South America has two species of rhea, mid-sized, fast-running birds. The larger American rhea grows to about 1.5 meters (five feet) tall and usually weighs 20 to 25 kilograms (44 to 55 pounds). (South America also has 73 species of the small and ground-dwelling, but not flightless tinamou family, which is distantly related to the ratite group.)

The smallest ratites are the five species of kiwi from New Zealand. Kiwi are chicken-sized, shy, and nocturnal. They nest in deep burrows and use a highly developed sense of smell to find small insects and grubs in the soil. Kiwi are notable for laying eggs that are very large in relation to their body size. A kiwi egg may equal 15 to 20 percent of the body mass of a female kiwi. The smallest species of kiwi is the little spotted kiwi, at 1.2 kilograms (2.7 pounds) and 25 centimeters (10 inches).

Recent extinct forms

Elephant birds are an extinct family of ratites native to Madagascar that have been extinct since at least the sixteenth century. They are placed in the genera Aepyornis and Mullerornis. Aepyornis, was the largest bird ever known. Although shorter than the tallest moa, a large Aepyornis could weigh over 450 kg (1,000 lbs) and stand up to three meters (10 feet) tall.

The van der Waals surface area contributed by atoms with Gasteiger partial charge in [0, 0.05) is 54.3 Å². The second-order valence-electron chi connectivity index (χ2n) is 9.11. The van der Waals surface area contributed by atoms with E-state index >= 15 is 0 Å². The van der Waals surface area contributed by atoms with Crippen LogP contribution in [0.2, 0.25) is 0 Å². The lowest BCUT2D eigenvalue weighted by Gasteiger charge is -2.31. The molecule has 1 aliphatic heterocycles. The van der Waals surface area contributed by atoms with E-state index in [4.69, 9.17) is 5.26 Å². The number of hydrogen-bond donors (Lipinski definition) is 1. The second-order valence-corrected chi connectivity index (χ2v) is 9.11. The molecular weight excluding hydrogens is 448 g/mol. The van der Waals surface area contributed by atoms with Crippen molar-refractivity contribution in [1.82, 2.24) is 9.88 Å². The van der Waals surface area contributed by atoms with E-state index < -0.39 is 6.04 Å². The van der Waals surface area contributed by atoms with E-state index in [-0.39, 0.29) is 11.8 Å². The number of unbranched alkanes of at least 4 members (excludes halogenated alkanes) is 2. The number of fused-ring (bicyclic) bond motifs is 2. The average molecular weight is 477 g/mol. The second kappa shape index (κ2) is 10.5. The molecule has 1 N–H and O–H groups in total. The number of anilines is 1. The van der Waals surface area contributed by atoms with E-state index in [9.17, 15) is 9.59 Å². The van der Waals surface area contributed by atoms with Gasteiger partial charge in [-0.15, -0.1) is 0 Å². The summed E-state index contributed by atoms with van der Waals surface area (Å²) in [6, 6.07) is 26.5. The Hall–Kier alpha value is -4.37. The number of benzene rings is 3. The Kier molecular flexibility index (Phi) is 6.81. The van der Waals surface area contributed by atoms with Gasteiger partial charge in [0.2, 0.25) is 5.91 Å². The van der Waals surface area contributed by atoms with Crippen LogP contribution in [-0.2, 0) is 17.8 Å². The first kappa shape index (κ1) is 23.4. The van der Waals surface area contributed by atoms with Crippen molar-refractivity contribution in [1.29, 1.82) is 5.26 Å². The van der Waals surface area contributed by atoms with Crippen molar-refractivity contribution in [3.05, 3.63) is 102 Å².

Moa were giant flightless birds native to New Zealand. They were unique in having no wings, not even small wings, unlike other ratites. Fifteen species of varying sizes are known, with the largest species, the giant moa (Dinornis robustus and Dinornis novaezelandiae), reaching about 3.6 meters (12 feet) in height and about 250 kilograms (550 pounds) in weight. They were the dominant herbivores in the New Zealand forest ecosystem. Leaves, twigs and fruit played a big part in their diet. Moa are thought to have become extinct about 1500, due to hunting by human settlers who arrived around 1000, although some reports speculate that a few stragglers of Megalapteryx didinus may have persisted in remote corners of New Zealand until the eighteenth and even nineteenth centuries.

In addition, eggshell fragments similar to those of Aepyornis (though this is probably a symplesiomorphy) were found on the Canary Islands. The fragments apparently date to the Middle or Late Miocene, and no satisfying theory has been proposed as to how they got there due to uncertainties about whether these islands were ever connected to the mainland.

Evolution and systematics